I thought you might be interested in these quotes concerning morality:
The first principle of morality is that “one ought always to choose … in a way that is compatible with a will towards integral human fulfillment…. Our integral good includes not only our bodily well-being but also our intellectual, moral, and spiritual well-being …. Principles of practical reason direct us to act or abstain from acting in certain ways out of respect for the well-being and legitimate interests of persons whose legitimate interests may be affected by what we do.
Sound familiar? It might have that ring if you’ve read Samuel Harris’s The Moral Landscape. It might also sound familiar if you’ve been reading comments here on this blog lately.
Sam Harris identifies human morality with acts, intentions, etc. that maximize human well-being. More locally, commenter David_P has staked his moral claim on meeting human needs, as we understand them through the practice of empathy with others and even with ourselves. For example he writes (speaking specifically of gay “marriage,” but with an obvious broader application),
The [ethical] model is in terms of these types of fundamental human needs we all share. The aim is to achieve them for everyone, based on the realization that helping others helps us because we are all connected. If part of society feels their needs are not being met, this will sooner or later have negative consequences for the rest of society.
David_P is (as far as I can determine) an atheist. Sam Harris is emphatically an unbeliever. So it may come as some surprise that the opening quotes come from Robert George, in his new book Conscience and Its Enemies: Confronting the Dogmas of Liberal Secularism. Dr. George is a Roman Catholic thinker. He was the co-author with Chuck Colson and Timothy George (no relation to Robert) of the controversial Manhattan Declaration, and he also co-wrote the strongest book-length defense of man-woman marriage to date, What Is Marriage?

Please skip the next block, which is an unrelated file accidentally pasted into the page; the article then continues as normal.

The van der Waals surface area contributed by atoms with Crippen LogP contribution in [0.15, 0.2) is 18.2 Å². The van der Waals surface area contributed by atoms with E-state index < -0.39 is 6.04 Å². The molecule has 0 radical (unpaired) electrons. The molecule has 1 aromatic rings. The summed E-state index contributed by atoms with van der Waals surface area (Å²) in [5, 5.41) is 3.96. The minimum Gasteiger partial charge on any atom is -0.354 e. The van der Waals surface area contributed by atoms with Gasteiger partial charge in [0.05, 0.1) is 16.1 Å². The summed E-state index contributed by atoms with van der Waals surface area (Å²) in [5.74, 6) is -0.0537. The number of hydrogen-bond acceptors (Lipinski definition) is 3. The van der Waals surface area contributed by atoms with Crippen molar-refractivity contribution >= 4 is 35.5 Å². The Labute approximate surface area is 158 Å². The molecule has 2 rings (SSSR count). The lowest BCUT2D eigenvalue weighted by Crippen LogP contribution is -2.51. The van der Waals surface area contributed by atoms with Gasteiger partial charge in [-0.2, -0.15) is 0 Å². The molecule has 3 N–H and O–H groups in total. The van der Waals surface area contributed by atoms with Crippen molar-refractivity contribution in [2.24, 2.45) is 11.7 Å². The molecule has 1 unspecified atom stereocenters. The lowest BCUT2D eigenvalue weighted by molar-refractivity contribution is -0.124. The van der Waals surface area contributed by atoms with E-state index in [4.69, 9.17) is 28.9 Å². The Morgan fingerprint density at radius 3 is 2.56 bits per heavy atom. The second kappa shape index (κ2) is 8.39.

What business does Robert George have agreeing with Sam Harris or David_P? What business do I have, for that matter, in agreeing with them? For I have critiqued Harris strongly, and I cannot claim much common ground with David_P.
Morality and Human Nature
Sam Harris, David_P, Robert George, Robert George, and I all agree that humans have needs, and that (with careful thought and proper qualifications) the demands and obligations of interpersonal ethics can be summed up in the idea of doing what we can to maximize everyone’s well-being.
What Robert George knows, however, and Sam Harris and David_P do not, is that we have these human needs by virtue of the nature of being human. It is of the essence of humanness that we need to love and to be loved. It is of the essence of humanness that it is good for us to be rational creatures, to be creative, to live in safe and mutually caring communities, to manage and enjoy the benefits of our property, to share with others from that property. This is all part of what it means to be human. It is our nature.
Explaining Human Nature